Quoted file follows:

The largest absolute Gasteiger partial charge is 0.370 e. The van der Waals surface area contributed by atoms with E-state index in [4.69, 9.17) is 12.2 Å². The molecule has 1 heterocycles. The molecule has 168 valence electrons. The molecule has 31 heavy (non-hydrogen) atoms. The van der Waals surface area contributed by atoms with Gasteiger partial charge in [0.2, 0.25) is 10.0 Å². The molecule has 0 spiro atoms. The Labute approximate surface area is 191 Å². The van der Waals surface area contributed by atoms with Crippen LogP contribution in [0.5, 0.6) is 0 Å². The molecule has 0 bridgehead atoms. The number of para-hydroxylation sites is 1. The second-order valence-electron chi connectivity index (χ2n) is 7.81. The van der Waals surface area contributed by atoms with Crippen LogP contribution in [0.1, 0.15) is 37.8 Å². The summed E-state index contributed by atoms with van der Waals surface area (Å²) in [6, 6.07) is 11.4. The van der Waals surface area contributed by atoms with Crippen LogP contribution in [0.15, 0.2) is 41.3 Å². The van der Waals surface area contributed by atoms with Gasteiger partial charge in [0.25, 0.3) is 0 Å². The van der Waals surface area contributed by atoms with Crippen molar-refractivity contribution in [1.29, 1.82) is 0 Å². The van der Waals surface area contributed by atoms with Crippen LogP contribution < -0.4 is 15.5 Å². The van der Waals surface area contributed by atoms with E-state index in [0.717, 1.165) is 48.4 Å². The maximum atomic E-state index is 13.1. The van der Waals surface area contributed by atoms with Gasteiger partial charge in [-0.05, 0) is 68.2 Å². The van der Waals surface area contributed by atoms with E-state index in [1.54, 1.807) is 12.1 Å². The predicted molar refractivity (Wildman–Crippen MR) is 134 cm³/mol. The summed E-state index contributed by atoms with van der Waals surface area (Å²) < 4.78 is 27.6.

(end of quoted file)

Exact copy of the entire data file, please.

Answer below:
The largest absolute Gasteiger partial charge is 0.370 e. The van der Waals surface area contributed by atoms with E-state index in [4.69, 9.17) is 12.2 Å². The molecule has 1 heterocycles. The molecule has 168 valence electrons. The molecule has 31 heavy (non-hydrogen) atoms. The van der Waals surface area contributed by atoms with Gasteiger partial charge in [0.2, 0.25) is 10.0 Å². The molecule has 0 spiro atoms. The Labute approximate surface area is 191 Å². The van der Waals surface area contributed by atoms with Crippen LogP contribution in [0.5, 0.6) is 0 Å². The molecule has 0 bridgehead atoms. The number of para-hydroxylation sites is 1. The second-order valence-electron chi connectivity index (χ2n) is 7.81. The van der Waals surface area contributed by atoms with Crippen LogP contribution in [0.1, 0.15) is 37.8 Å². The summed E-state index contributed by atoms with van der Waals surface area (Å²) in [6, 6.07) is 11.4. The van der Waals surface area contributed by atoms with Crippen LogP contribution in [0.15, 0.2) is 41.3 Å². The van der Waals surface area contributed by atoms with Gasteiger partial charge in [0.25, 0.3) is 0 Å². The van der Waals surface area contributed by atoms with Crippen molar-refractivity contribution in [1.29, 1.82) is 0 Å². The van der Waals surface area contributed by atoms with Crippen LogP contribution < -0.4 is 15.5 Å². The van der Waals surface area contributed by atoms with E-state index in [0.717, 1.165) is 48.4 Å². The maximum atomic E-state index is 13.1. The van der Waals surface area contributed by atoms with Gasteiger partial charge in [-0.05, 0) is 68.2 Å². The van der Waals surface area contributed by atoms with E-state index in [1.54, 1.807) is 12.1 Å². The predicted molar refractivity (Wildman–Crippen MR) is 134 cm³/mol. The summed E-state index contributed by atoms with van der Waals surface area (Å²) < 4.78 is 27.6.